By Rhonda Whitenack & Jim Czechowicz
Social Security Public Affairs Office in
Bloomongton and St Paul
Here are a few important items about Social Security retirement benefits and how to apply for them.
When you work and pay Social Security taxes, you earn “credits” toward Social Security benefits. If you were born in 1929 or later, you need 40 credits (10 years of work) to qualify for retirement benefits.
We determine the amount of your benefit by both how long you work and how much you earn. The higher your lifetime earnings, the higher your monthly benefits. If there were some years when you did not work or had low earnings, your benefit amount may be lower than if you had worked steadily or earned more.
Your age at the time you start receiving Social Security retirement makes a difference in your benefit amount. The full retirement age (the age at which 100 percent of retirement benefits are payable) has been gradually rising from age 65 to age 67. You can take “early retirement” as early as age 62, but if you start collecting benefits before you reach your full retirement age, your monthly payment will be reduced. You can find out what your full retirement age is by referring to the convenient chart at www.socialsecurity.gov/retire2/retirechart.htm.
Just as you can choose an early retirement and get a reduced payment, you also can choose to keep working beyond your full retirement age to take advantage of a larger payment. Generally, your benefit will increase automatically by eight percent each year from the time you reach your full retirement age until you start receiving your benefits or until you reach age 70.
The decision of when to retire is personal and depends on a number of factors. To help you weigh the factors, we suggest you read our online fact sheet – When To Start Receiving Retirement Benefits, available at www.socialsecurity.gov/pubs/10147.html.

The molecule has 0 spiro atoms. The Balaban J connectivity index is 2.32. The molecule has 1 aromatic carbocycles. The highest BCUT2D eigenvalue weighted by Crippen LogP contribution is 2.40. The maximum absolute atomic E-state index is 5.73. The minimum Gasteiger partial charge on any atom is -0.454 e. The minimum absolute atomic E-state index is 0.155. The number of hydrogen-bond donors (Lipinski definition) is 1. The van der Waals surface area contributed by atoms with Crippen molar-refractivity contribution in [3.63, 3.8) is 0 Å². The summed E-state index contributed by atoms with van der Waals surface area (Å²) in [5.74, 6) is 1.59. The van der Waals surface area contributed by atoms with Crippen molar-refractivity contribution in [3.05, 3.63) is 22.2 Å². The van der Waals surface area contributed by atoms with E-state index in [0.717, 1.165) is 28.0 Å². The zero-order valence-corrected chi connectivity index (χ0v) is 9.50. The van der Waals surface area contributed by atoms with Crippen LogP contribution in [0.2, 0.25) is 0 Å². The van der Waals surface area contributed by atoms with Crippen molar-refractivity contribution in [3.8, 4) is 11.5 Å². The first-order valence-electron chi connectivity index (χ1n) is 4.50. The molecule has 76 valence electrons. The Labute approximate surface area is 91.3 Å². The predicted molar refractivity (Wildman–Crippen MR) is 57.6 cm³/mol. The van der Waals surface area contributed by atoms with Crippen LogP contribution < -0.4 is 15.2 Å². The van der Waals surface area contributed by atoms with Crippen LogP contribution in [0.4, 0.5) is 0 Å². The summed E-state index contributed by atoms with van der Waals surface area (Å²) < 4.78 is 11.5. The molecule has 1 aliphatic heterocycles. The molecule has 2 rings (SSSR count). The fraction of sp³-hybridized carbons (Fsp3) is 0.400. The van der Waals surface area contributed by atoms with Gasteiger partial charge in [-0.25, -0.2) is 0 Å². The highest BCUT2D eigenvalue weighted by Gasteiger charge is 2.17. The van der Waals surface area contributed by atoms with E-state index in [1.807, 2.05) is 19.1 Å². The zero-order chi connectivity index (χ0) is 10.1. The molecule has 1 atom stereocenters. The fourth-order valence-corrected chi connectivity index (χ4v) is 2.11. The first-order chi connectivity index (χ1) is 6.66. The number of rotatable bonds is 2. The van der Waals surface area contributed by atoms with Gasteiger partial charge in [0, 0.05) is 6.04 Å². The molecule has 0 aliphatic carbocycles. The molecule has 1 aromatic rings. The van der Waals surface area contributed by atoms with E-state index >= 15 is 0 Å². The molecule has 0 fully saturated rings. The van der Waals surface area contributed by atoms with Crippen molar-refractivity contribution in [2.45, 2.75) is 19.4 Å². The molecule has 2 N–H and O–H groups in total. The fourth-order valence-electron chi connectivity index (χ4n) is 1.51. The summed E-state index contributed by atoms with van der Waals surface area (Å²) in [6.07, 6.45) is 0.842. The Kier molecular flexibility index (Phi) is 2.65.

You may want to consider your options by using our Retirement Estimator to get instant, personalized estimates of future benefits. You can plug in different retirement ages and scenarios to help you make a more informed retirement decision. Try it out at www.socialsecurity.gov/estimator.
You also can set up an online my Social Security account. You can use your my Social Security account to obtain a copy of your Social Security Statement to check your earnings record and see future estimates of the retirement, disability and survivor benefits you and your family may receive. Visit www.socialsecurity.gov/myaccount.
When you decide to retire, the easiest and most convenient way to do it is right from the comfort of your home or office computer. Go to www.socialsecurity.gov where you can apply for retirement benefits in as little as 15 minutes. In most cases, there are no forms to sign or documents to send; once you submit your electronic application, that’s it. You’re done!
Be sure to have your bank account information handy so you can receive your payments electronically. Electronic payment of federal benefits is now mandatory, with few exceptions.
Spring is a great time to turn a new leaf. Spring into retirement now. Learn more by reading our publication, Retirement Benefits, at www.socialsecurity.gov/pubs/10035.html.
Rhonda Whitenack and Jim Czechowicz work at the Social Security Public Affairs Office in Bloomongton and St Paul.